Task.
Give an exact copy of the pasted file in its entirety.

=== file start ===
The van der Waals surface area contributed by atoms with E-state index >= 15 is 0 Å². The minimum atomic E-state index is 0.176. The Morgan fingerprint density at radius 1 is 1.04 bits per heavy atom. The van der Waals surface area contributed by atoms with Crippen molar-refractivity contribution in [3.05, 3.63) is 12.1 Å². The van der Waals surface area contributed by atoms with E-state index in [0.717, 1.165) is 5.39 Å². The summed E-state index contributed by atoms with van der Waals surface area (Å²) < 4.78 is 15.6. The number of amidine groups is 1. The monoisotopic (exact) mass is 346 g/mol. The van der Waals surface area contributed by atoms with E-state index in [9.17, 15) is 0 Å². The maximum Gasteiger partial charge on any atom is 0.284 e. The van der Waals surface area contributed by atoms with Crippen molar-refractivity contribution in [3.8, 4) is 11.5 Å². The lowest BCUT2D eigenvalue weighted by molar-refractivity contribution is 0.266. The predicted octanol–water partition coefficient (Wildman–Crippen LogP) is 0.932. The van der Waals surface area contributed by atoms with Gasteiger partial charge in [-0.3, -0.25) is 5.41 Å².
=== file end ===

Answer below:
The van der Waals surface area contributed by atoms with E-state index >= 15 is 0 Å². The minimum atomic E-state index is 0.176. The Morgan fingerprint density at radius 1 is 1.04 bits per heavy atom. The van der Waals surface area contributed by atoms with Crippen molar-refractivity contribution in [3.05, 3.63) is 12.1 Å². The van der Waals surface area contributed by atoms with E-state index in [0.717, 1.165) is 5.39 Å². The summed E-state index contributed by atoms with van der Waals surface area (Å²) < 4.78 is 15.6. The number of amidine groups is 1. The monoisotopic (exact) mass is 346 g/mol. The van der Waals surface area contributed by atoms with E-state index in [9.17, 15) is 0 Å². The maximum Gasteiger partial charge on any atom is 0.284 e. The van der Waals surface area contributed by atoms with Crippen molar-refractivity contribution in [3.8, 4) is 11.5 Å². The lowest BCUT2D eigenvalue weighted by molar-refractivity contribution is 0.266. The predicted octanol–water partition coefficient (Wildman–Crippen LogP) is 0.932. The van der Waals surface area contributed by atoms with Gasteiger partial charge in [-0.3, -0.25) is 5.41 Å².